Merkel’s government wants utilities to build 10,000
megawatts of coal- and gas-fired generators this decade to
replace older, dirtier generators and underpin a growing share
for wind turbines and solar panels.

More Efficient

Building new coal generators in Germany isn’t easy. A group
of local utilities last month scrapped plans to spend 3.2
billion euros to erect the nation’s biggest hard-coal plant in
Schleswig-Holstein after resistance from environment groups and
the state’s Social Democratic Party, Green Party-led government.

The Greens, Germany’s second-biggest opposition group, are
against building new coal plants and favor gas ahead of
Germany’s federal elections due in the fall of 2013, when Merkel
seeks to win a third term as chancellor.

“We need to do a lot of things to make the German energy
switch a success, but building new coal plants is not among
them,” Oliver Krischer, energy spokesman for the Green Party’s
parliamentary group, said in a statement last month.

The BoA coal plant near Cologne shows how new fossil fuel
plants, which are more efficient than their older models, “not
only help to reduce carbon emissions, but can also make an
outstanding contribution to the success of the energy industry’s
transformation,” Environment Minster Peter Altmaier, who was
present at the plant’s opening last week, said in a statement
distributed by RWE.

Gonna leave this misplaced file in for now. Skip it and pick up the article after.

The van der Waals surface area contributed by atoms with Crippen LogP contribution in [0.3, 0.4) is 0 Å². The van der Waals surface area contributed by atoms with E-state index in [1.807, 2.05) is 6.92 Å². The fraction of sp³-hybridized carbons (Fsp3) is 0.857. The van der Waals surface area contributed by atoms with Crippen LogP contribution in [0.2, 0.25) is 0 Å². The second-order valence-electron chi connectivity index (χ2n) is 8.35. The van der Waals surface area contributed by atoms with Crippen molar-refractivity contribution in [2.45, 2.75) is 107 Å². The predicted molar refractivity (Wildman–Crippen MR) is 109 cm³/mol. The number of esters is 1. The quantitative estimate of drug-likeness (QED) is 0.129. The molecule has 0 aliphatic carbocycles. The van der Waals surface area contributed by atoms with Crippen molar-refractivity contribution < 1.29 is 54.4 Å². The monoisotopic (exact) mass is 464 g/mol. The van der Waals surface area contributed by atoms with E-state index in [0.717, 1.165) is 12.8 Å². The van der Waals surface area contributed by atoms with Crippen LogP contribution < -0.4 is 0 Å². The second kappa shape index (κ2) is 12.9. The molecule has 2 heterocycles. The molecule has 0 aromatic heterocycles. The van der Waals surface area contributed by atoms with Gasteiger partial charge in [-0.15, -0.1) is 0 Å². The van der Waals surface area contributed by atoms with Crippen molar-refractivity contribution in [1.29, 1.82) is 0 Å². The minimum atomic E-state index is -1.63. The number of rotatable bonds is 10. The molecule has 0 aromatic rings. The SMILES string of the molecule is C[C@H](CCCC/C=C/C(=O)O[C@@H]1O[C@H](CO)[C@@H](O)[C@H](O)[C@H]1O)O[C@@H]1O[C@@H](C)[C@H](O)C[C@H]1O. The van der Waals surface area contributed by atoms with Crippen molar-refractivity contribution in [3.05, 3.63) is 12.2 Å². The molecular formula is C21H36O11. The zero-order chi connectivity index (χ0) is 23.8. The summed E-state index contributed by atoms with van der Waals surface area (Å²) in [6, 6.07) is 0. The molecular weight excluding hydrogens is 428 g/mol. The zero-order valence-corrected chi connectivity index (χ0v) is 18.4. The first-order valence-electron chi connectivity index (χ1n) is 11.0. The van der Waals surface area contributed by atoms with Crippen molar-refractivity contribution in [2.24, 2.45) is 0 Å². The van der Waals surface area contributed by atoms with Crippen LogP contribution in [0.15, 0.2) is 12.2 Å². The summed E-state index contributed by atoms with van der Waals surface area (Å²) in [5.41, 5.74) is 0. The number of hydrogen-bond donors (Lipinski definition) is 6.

Ensuring Supply

RWE says coal plants are key to ensuring supply security as
Germany raises the market share of renewable generation to at
least 35 percent by the end of the decade, and to 80 percent by
2050. BoA, which has an efficiency of 43 percent, can raise or
lower output by 500 megawatts per unit within 15 minutes, Peter Terium, RWE’s chief executive officer, told reporters in a call
on August 14.

It can “step in immediately when the wind is not blowing
or the sun is not shining,” Terium said.

Like most power plants in Germany, BoA burns lignite, a
soft coal that’s sourced from domestic open-cast strip mines and
emits about 29 percent more carbon dioxide than hard coal when
burned. Environmental groups are concerned about the growing use
of the fuel.

“It’s very alarming that leading German politicians praise
a plant run on lignite,” Gerald Neubauer, energy expert at
Greenpeace in Berlin, said by phone on Aug. 16. “Burning
lignite spews more carbon dioxide than using most other energy
sources, and mining it inflicts major damage on the

To contact the reporter on this story:
Stefan Nicola in Berlin at

To contact the editor responsible for this story:
Reed Landberg at

Enlarge image
Merkel’s Green Shift Forces Germany to Burn More Coal

Merkel’s Green Shift Forces Germany to Burn More Coal

Merkel’s Green Shift Forces Germany to Burn More Coal

Hannelore Foerster/Bloomberg

Visitors stand on the observation tower in front of the RWE AG coal-fueled power plant in Weisweiler, Germany.

Visitors stand on the observation tower in front of the RWE AG coal-fueled power plant in Weisweiler, Germany. Photographer: Hannelore Foerster/Bloomberg

Enlarge image
German chancellor Angela Merkel

German chancellor Angela Merkel

German chancellor Angela Merkel

Dimas Ardian/Bloomberg

Angela Merkel, Germany’s chancellor.

Angela Merkel, Germany’s chancellor. Photographer: Dimas Ardian/Bloomberg

Comments are closed.